Moving to IP is allowing broadcasters to explore new working practices and mindsets. Esports has grown from IT disciplines and is moving to broadcast and has the potential to show new methods of working.
IP is delivering unprecedented flexibility and scalability for broadcasters. But there is a price to pay for these benefits, namely, the complexity of the system increases significantly as we add more video and audio over IP.
What is the internet? Who is the internet? Where is the internet? These are the first three questions on the tip of every engineers and technologist’s lips. Before we can ever possibly hope to work with internet technology, we must be able to answer these three basic questions.
Complex workflows often involve diverse teams of partners and collaborators exchanging files in the fastest time possible. FTP no longer delivers the speed and operational simplification needed so we must now turn to acceleration technology geared towards media file transfer to meet the demands of modern media workflows.
IP networks provide us with untold flexibility, but this flexibility presents us with interesting challenges of control. Developments in SDN (software defined networks) are leading the way through the separation of the control and data plane. And as we discover more of what SDN means, we soon realize that broadcasters are closer than they may think in achieving its operation.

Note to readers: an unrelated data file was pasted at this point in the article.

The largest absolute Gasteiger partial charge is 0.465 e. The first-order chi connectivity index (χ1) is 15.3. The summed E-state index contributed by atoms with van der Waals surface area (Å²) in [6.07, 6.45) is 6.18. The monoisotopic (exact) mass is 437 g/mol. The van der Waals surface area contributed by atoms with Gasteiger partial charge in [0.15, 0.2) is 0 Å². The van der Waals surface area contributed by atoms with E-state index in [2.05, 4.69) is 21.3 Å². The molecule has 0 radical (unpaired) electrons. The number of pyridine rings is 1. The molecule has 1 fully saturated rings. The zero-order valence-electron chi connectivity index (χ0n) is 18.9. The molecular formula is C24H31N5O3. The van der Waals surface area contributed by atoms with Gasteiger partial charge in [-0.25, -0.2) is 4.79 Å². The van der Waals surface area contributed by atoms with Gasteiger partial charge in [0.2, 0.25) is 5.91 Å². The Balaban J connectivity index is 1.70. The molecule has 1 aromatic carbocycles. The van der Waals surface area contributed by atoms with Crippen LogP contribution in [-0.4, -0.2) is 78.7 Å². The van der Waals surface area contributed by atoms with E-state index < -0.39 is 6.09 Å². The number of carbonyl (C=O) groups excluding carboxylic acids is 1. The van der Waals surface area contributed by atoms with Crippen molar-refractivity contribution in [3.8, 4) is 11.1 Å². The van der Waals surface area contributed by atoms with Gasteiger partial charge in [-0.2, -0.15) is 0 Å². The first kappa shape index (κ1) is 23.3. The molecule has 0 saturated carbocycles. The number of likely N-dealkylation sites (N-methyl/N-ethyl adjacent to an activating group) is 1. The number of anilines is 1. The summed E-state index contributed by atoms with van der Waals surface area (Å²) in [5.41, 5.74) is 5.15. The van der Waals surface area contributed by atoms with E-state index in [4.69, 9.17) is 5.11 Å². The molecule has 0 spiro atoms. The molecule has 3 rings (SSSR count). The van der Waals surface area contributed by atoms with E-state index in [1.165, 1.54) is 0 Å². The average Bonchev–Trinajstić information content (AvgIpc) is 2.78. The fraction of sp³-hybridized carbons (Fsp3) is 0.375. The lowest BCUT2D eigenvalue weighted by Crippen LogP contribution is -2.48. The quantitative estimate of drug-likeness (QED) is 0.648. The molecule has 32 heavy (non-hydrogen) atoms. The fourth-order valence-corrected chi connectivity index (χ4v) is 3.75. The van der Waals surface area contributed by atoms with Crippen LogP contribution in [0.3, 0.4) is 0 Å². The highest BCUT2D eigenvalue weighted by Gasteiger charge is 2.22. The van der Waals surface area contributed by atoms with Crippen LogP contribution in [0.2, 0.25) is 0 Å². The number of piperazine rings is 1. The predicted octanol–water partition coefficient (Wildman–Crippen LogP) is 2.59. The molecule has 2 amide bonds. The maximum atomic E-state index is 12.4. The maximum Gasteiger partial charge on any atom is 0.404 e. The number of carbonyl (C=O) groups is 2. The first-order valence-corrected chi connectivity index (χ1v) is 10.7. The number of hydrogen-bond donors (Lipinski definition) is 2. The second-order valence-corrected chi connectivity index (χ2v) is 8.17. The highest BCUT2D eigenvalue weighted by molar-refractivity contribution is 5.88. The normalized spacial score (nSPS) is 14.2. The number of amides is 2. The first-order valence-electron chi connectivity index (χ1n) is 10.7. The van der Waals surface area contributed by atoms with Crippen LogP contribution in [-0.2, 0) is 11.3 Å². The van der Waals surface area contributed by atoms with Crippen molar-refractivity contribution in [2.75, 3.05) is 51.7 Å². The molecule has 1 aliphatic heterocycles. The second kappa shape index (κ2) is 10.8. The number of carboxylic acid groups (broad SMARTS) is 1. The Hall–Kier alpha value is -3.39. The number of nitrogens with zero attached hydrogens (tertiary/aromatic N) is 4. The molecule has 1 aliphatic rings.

With viewers demanding to watch what they want, where they want, and how they want, it’s not surprising we’re seeing an unprecedented growth in broadcaster OTT requirements. However, the change in delivery format from traditional broadcasting is providing us with some interesting challenges.
Whether we’re routing signals or remotely operating equipment, the need for reliable system control is one of the most important aspects of a broadcast facility. But as we migrate to IP, some of the working practices we took for granted with SDI operation don’t necessarily transfer and this is most evident in signal routing.
Recent international events have overtaken normality causing us to take an even closer look at how we make television. Physical isolation is greatly accelerating our interest in Remote Production, REMI and At-Home working, and this is more important now than it ever has been.